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Thread: Akkadian & Other Ancient Near East Languages

  1. #1
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    Default Akkadian & Other Ancient Near East Languages

    Has anyone developed or synchronized grammars/fonts for other Ancient Near East languages like Akkadian with BW7.0?

    Is that something that could be easily done? Just curious at this point.

  2. #2
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    Default

    I can't speak for what others are doing, but I doubt if any Akkadian font is in the works. That's cuneiform, quite different from any other font available. It's syllabic, not alphabetic, so it would have a lot more characters. The little bit of Akkadian that I looked at a few years back in printed books was all transliterated. The Dead Sea scrolls seem to have overshadowed the Ebla tablets for the last few decades, so I don't know how many people world-wide are actually working with Akkadian. Maybe someone else who watches these threads has more extensive knowledge of this area.
    Mark Eddy

  3. #3
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    Default tried but not good results...

    It's possible to compile texts in transliteration. The problem is that BibleWorks does not index all of the characters, so that the database can be displayed but it cannot be searched.

    I worked on compiling the Amarna Tablets as given by Shlomo Izre'el. They can be compiled with a bit of editing, but you'd have to use Prof. Isre'el's transliteration scheme rather than the typical Semitic transliteration scheme for it to be searchable. The text that Prof. Izre'el provides is not normalized, so it's not the easiest to figure out for those who are unfamiliar with the language--like myself.

    I started taking Akkadian a few years ago and dropped it--mainly because courting my soon-to-be wife got in the way of good study habits! In all honesty, I know I made the right decision!

    I'll see if I can locate the files I tried compiling somewhere in my hard drive tonight or tomorrow.
    Last edited by jdarlack; 09-10-2007 at 11:06 AM.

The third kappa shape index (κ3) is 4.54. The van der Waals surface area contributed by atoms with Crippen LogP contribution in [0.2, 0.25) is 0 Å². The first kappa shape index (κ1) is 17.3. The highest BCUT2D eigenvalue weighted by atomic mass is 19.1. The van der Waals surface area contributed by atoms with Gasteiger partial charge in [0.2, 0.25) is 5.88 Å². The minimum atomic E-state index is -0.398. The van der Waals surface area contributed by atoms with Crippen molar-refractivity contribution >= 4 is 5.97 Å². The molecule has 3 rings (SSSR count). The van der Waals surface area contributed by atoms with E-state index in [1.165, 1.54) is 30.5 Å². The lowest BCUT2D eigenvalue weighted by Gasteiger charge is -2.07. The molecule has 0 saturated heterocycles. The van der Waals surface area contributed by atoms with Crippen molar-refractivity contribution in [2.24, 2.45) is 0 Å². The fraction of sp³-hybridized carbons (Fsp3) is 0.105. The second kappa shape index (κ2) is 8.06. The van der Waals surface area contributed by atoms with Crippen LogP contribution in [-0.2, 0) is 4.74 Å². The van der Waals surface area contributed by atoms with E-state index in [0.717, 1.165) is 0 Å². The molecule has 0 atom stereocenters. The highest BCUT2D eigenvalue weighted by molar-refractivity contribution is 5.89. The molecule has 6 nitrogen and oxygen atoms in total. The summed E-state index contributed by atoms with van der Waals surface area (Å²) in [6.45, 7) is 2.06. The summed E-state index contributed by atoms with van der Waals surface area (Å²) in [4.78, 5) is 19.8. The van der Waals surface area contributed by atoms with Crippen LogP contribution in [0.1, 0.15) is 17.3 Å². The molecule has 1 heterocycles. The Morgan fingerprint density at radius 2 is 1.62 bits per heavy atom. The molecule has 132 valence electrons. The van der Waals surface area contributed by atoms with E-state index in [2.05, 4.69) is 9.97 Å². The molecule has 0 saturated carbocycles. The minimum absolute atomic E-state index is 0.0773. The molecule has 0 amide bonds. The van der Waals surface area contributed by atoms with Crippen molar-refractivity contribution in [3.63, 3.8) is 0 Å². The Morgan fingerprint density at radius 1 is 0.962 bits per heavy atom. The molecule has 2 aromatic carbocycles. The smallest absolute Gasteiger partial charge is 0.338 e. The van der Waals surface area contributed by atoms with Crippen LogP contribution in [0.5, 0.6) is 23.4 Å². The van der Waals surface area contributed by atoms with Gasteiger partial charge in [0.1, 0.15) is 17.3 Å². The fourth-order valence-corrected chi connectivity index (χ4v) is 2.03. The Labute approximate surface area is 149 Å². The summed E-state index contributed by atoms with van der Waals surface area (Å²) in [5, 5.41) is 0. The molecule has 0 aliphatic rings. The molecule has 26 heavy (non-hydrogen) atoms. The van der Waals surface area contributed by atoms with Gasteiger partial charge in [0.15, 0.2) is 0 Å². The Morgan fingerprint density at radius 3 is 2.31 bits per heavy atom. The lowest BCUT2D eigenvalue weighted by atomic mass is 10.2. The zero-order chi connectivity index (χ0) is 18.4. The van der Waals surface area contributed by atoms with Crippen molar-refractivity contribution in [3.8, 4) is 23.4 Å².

Jim Darlack - Associate Director of Goddard Library /
    Reference Librarian at Gordon-Conwell Theological Seminary

    Gloucester Assembly of God | Gordon-Conwell Theological Seminary
    The 'Unofficial' BibleWorks Blog | Old in the New | Facebook | LibraryThing

  4. #4
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    Default here are those files

    Here are the files--attached as amarna.zip.

    This is only one tablet (60).

    The AML files contain the text as Prof. Izre'el provided them.
    The AMA files contain the text as they would normally be transliterated.

    The AMA files are buggy.
    Attached Files Attached Files
    Jim Darlack - Associate Director of Goddard Library /
    Reference Librarian at Gordon-Conwell Theological Seminary

    Gloucester Assembly of God | Gordon-Conwell Theological Seminary
    The 'Unofficial' BibleWorks Blog | Old in the New | Facebook | LibraryThing

  5. #5
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    Sep 2004
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    Default

    The Dead Sea scrolls seem to have overshadowed the Ebla tablets for the last few decades, so I don't know how many people world-wide are actually working with Akkadian. Maybe someone else who watches these threads has more extensive knowledge of this area.
    Mark Eddy[/quote]

    Ebla is written in Eblaite. It uses Sumerograms and is not Akkadian.
    Cuneiform is writing system that Sumerian, Eblaite, and Akkadian use.

    Be careful not to confuse writing systems with languages.

    Akkadian is and has been studied by a lot of people (Assyriologists), and virtually all Assyriologists did not jettison their study for the Dead Sea Scrolls. Two different fields.

    With that in mind, the best way to work with these languages is with transliteration for the sake of BW. All you need are a couple of diacriticals and to number several signs to get them to work properly.

    There are a couple of sign databases, but for the purposes of Bibleworks using them would be far too difficult (hundreds and hundreds of signs written different ways).

    Nevertheless including the Amarna Tablets (EA) in BW would be a helpful enterprise, normalized or not. For the purposes of biblicists, EA would help provide a picture of Palestine in the Late Bronze Age and to understand the general historical cycles that Palestine constantly found themselves in throughout history.

    Jim:I've been taking Akkadian for years and it has been painful to say the least. You can always work through a grammar very easily and completely avoid the signs (gasp, anathema!) to get a basic knowledge of the language. Only the signs are difficult. If your Hebrew is passable it'll be easy to understand the grammar.

  6. #6
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    Default

    Thanks, jakemccarty, for the correction. I remembered after I posted that Eblaite is not the same language as Akkadian, just a cognate. So I'm glad that someone in the field set that straight. And I'm glad to see that my impression (that much cuneiform study is done on the basis of transliteration) is not off base. Thanks again.
    Mark Eddy

  7. #7

    Default

    As one who is changing programs due to Akkadian difficulties, I say BW is just fine without any. Although I would like to see other things, particularly NWS inscriptions (but we've discussed that before, several times.)
    Ben

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